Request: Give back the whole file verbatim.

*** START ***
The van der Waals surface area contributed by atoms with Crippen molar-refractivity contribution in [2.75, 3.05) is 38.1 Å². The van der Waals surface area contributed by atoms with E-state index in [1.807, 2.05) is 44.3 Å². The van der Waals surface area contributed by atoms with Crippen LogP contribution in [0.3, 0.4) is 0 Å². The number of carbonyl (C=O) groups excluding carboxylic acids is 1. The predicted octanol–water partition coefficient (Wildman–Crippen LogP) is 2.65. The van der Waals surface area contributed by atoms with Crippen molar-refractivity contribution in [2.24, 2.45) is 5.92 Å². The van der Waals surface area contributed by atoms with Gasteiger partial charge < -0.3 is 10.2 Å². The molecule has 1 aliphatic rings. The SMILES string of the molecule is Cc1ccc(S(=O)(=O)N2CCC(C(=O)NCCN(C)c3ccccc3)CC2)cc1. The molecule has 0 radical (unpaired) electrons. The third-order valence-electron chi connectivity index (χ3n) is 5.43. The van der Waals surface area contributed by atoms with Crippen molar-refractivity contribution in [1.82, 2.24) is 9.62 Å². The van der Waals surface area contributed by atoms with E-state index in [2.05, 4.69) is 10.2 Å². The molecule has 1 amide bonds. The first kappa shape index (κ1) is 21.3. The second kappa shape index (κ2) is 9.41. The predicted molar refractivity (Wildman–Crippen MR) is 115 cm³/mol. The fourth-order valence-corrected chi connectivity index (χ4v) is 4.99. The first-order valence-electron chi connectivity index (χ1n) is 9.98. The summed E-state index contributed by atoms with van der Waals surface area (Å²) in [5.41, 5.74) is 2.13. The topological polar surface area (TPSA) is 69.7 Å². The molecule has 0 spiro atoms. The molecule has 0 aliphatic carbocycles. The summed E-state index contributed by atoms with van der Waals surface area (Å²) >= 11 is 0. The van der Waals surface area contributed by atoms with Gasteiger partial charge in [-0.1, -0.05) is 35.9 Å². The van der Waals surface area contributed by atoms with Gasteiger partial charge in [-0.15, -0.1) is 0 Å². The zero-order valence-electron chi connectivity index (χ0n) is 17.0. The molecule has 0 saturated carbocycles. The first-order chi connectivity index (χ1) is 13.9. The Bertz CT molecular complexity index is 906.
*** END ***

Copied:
The van der Waals surface area contributed by atoms with Crippen molar-refractivity contribution in [2.75, 3.05) is 38.1 Å². The van der Waals surface area contributed by atoms with E-state index in [1.807, 2.05) is 44.3 Å². The van der Waals surface area contributed by atoms with Crippen LogP contribution in [0.3, 0.4) is 0 Å². The number of carbonyl (C=O) groups excluding carboxylic acids is 1. The predicted octanol–water partition coefficient (Wildman–Crippen LogP) is 2.65. The van der Waals surface area contributed by atoms with Crippen molar-refractivity contribution in [2.24, 2.45) is 5.92 Å². The van der Waals surface area contributed by atoms with Gasteiger partial charge < -0.3 is 10.2 Å². The molecule has 1 aliphatic rings. The SMILES string of the molecule is Cc1ccc(S(=O)(=O)N2CCC(C(=O)NCCN(C)c3ccccc3)CC2)cc1. The molecule has 0 radical (unpaired) electrons. The third-order valence-electron chi connectivity index (χ3n) is 5.43. The van der Waals surface area contributed by atoms with Crippen molar-refractivity contribution in [1.82, 2.24) is 9.62 Å². The van der Waals surface area contributed by atoms with E-state index in [2.05, 4.69) is 10.2 Å². The molecule has 1 amide bonds. The first kappa shape index (κ1) is 21.3. The second kappa shape index (κ2) is 9.41. The predicted molar refractivity (Wildman–Crippen MR) is 115 cm³/mol. The fourth-order valence-corrected chi connectivity index (χ4v) is 4.99. The first-order valence-electron chi connectivity index (χ1n) is 9.98. The summed E-state index contributed by atoms with van der Waals surface area (Å²) in [5.41, 5.74) is 2.13. The topological polar surface area (TPSA) is 69.7 Å². The molecule has 0 spiro atoms. The molecule has 0 aliphatic carbocycles. The summed E-state index contributed by atoms with van der Waals surface area (Å²) >= 11 is 0. The van der Waals surface area contributed by atoms with Gasteiger partial charge in [-0.1, -0.05) is 35.9 Å². The van der Waals surface area contributed by atoms with Gasteiger partial charge in [-0.15, -0.1) is 0 Å². The zero-order valence-electron chi connectivity index (χ0n) is 17.0. The molecule has 0 saturated carbocycles. The first-order chi connectivity index (χ1) is 13.9. The Bertz CT molecular complexity index is 906.